Well, as things wound down and troop levels got lower and lower, I think it's
accurate to say things with MOB got a bit hairier.. But, I wasn't there earlier, so
I obviously can't be sure. I was with Sgt. Bob White though, and he'd been in the
seige of Khe Sahn in 68 (think it was 68).  He agreed.

Anyway, places I hit include: Kontum (repeatedly) and it was the worst. We hit it my
first few days with MOB. We'd been somewhere up North, can't remember where but
I know Hue City was VERY close. Anyway, we'd been 3 days and nights with virtually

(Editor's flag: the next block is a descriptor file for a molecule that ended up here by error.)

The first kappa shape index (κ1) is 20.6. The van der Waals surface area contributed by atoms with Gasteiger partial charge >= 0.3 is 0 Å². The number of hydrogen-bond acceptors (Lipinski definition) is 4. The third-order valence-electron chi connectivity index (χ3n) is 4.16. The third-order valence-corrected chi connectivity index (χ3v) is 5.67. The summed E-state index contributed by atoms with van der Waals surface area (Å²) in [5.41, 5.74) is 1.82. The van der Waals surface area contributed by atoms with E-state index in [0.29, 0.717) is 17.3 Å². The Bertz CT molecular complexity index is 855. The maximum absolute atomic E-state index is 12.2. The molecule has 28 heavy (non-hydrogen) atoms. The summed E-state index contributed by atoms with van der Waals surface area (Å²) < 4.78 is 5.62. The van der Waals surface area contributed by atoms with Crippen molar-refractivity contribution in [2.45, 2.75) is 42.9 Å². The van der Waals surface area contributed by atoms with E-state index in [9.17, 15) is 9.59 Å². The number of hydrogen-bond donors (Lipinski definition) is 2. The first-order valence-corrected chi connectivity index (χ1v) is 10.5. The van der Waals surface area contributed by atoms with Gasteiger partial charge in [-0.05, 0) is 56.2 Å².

no sleep, just a rare cat nap on a pallet up on our AT 
(rats were REAL BAD). I'd been
awake for nearly all of around 80 hours (no one believes that, but we know it IS possible).
when we headed to Kontum.

Kontum was VERY HOT when we hit. A 130 had sideswiped a downed Cobra, lost
an outboard engine and leaked most fuel...amazingly no fire.  The hurcy was blocking
part of the strip so we went in on a 123 and short-stopped on a dime.

Weren't those fun landings?

Refugees everywhere, Kontum was nearing overrun and to this day I've never experienced anything crazier. All any local wanted was to get on anything leaving. Anyway, we drug the Cobra off to the side.

Never knew how or why but there was an AT on the downed 130. Crew was picked up before we got there. Seems there  should have been a MOB team with that AT but...